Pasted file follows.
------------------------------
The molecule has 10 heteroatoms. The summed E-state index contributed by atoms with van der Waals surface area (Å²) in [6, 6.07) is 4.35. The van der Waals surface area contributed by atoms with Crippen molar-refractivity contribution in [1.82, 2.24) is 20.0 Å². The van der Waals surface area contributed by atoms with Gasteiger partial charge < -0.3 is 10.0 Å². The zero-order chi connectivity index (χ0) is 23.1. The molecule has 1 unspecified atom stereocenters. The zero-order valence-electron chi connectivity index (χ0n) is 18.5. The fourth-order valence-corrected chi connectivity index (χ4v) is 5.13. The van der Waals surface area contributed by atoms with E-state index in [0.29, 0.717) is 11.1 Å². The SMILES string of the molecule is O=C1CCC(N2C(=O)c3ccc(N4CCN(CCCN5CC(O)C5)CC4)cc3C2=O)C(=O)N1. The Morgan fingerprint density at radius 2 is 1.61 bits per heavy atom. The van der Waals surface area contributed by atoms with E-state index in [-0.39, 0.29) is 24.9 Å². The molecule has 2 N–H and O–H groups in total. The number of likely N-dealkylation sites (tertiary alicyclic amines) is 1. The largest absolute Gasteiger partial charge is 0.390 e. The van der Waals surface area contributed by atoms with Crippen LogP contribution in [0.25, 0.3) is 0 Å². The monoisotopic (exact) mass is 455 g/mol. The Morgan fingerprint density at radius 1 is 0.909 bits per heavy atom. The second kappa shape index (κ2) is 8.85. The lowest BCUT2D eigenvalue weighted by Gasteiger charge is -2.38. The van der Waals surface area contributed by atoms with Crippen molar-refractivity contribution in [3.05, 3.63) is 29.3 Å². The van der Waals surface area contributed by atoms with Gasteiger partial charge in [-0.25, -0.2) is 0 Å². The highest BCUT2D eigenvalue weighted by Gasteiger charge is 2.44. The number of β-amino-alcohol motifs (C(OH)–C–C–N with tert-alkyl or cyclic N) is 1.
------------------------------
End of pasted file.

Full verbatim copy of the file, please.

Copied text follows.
The molecule has 10 heteroatoms. The summed E-state index contributed by atoms with van der Waals surface area (Å²) in [6, 6.07) is 4.35. The van der Waals surface area contributed by atoms with Crippen molar-refractivity contribution in [1.82, 2.24) is 20.0 Å². The van der Waals surface area contributed by atoms with Gasteiger partial charge < -0.3 is 10.0 Å². The zero-order chi connectivity index (χ0) is 23.1. The molecule has 1 unspecified atom stereocenters. The zero-order valence-electron chi connectivity index (χ0n) is 18.5. The fourth-order valence-corrected chi connectivity index (χ4v) is 5.13. The van der Waals surface area contributed by atoms with E-state index in [0.29, 0.717) is 11.1 Å². The SMILES string of the molecule is O=C1CCC(N2C(=O)c3ccc(N4CCN(CCCN5CC(O)C5)CC4)cc3C2=O)C(=O)N1. The Morgan fingerprint density at radius 2 is 1.61 bits per heavy atom. The van der Waals surface area contributed by atoms with E-state index in [-0.39, 0.29) is 24.9 Å². The molecule has 2 N–H and O–H groups in total. The number of likely N-dealkylation sites (tertiary alicyclic amines) is 1. The largest absolute Gasteiger partial charge is 0.390 e. The van der Waals surface area contributed by atoms with Crippen LogP contribution in [0.25, 0.3) is 0 Å². The monoisotopic (exact) mass is 455 g/mol. The Morgan fingerprint density at radius 1 is 0.909 bits per heavy atom. The second kappa shape index (κ2) is 8.85. The lowest BCUT2D eigenvalue weighted by Gasteiger charge is -2.38. The van der Waals surface area contributed by atoms with Crippen molar-refractivity contribution in [3.05, 3.63) is 29.3 Å². The van der Waals surface area contributed by atoms with Gasteiger partial charge in [-0.25, -0.2) is 0 Å². The highest BCUT2D eigenvalue weighted by Gasteiger charge is 2.44. The number of β-amino-alcohol motifs (C(OH)–C–C–N with tert-alkyl or cyclic N) is 1.